Long ago, in the year of our Lord 1923, director Cecil B. DeMille organized the construction of the set for his epic, silent film The Ten Commandments. Because this was the “golden age” of Hollywood, DeMille’s “city of the pharaoh” was built in the Guadalupe-Nipomo Dunes in central California — a landscape complete with giant pharaoh statues and massive temples, making it the largest movie set ever built at the time. When the filming was over, DeMille ordered the set be taken down and some items be secretly buried in the hills of sand.
Movie-buffs and archeologists have been excavating the dunes, searching for these Ten Commandments artifacts since the ‘80s, but the most exciting discovery has only just been made. On Monday, the Dunes Center, a nonprofit affiliated with the Guadalupe-Nipomo Dunes, announced archeologists had discovered a “perfectly intact” 300-pound plaster sphinx, which was part of the set 95 years ago.
While most of the items previously found have been colored white or light peach, a prop choice thought to be made to accommodate the film’s black and white filming, this head is a bright terra-cotta orange.
“The piece is unlike anything found on previous digs,” Doug Jenzen, executive director of the Dunes Center, announced in a statement. “The majority of it is preserved by sand with the original paint still intact. This is significant and shows that we’re still learning unexpected facets to film historical movie production, such as the fact that objects in black and white films were actually painted extremely intense colors.”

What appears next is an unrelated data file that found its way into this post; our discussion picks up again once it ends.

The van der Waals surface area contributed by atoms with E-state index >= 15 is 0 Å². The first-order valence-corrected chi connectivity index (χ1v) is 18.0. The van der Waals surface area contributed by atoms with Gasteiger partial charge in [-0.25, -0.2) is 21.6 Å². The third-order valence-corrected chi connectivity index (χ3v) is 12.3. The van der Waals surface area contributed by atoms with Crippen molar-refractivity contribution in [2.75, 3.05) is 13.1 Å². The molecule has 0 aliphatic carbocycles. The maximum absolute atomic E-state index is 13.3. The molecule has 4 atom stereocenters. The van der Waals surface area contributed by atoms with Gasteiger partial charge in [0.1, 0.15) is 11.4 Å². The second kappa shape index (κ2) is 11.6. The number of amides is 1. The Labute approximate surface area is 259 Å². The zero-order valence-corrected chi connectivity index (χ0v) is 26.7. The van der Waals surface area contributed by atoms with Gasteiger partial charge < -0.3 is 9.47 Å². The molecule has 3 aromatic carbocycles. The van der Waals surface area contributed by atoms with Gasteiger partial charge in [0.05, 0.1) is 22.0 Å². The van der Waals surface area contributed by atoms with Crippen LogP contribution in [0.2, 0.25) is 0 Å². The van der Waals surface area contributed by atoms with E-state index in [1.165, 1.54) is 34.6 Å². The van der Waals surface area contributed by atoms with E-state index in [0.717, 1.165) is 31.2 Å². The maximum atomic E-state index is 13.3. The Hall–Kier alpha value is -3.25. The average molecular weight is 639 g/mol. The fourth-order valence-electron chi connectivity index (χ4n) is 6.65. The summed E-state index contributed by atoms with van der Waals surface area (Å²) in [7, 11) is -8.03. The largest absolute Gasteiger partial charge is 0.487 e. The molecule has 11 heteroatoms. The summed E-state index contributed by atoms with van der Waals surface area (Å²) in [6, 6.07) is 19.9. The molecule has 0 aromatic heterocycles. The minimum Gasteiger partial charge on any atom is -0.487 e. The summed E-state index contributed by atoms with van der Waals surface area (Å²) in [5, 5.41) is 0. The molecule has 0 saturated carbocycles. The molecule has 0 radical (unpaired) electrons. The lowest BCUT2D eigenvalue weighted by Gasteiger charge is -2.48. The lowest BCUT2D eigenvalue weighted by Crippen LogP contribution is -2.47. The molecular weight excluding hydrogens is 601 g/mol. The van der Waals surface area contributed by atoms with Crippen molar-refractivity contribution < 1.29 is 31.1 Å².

The archeologists encountered the head when they went back to the site to excavate the remainder of a previously found Sphinx body. Overall, there were once 21 sphinx bodies on set, designed by French designer (and Coco Chanel’s lover) Paul Iribe. While it was known that these items were there — it was rumored that DeMille ordered them buried to avoid the costs of moving them out, as well as to ensure that they couldn’t be used by rival filmmakers — the process of excavation has been slow because of the costs.
The set pieces are thought to have survived so well because sand allows for drainage; if not for the sand, Jenzen says the relics would “turn to mush.” This newly discovered face measures in at five and a half feet by three feet by eight feet. To get it out of the swimming pool-sized hole it was dug up in, they fastened surfboards to plywood and sledded it out of the dunes.
It will be put on display sometime in summer 2018, along with the other set items found, as well as some everyday items that belonged to the crew working on the set at the time — items like prohibition-era liquor bottles, makeup, and tobacco tins.
“It was in such amazing shape,” Jenzen told The Tribune. “I noticed that everyone from the archeologists to the artists to some of the donors that we had taken out there, everyone wanted to see the face. They weren’t really interested in the body that I intended to get.”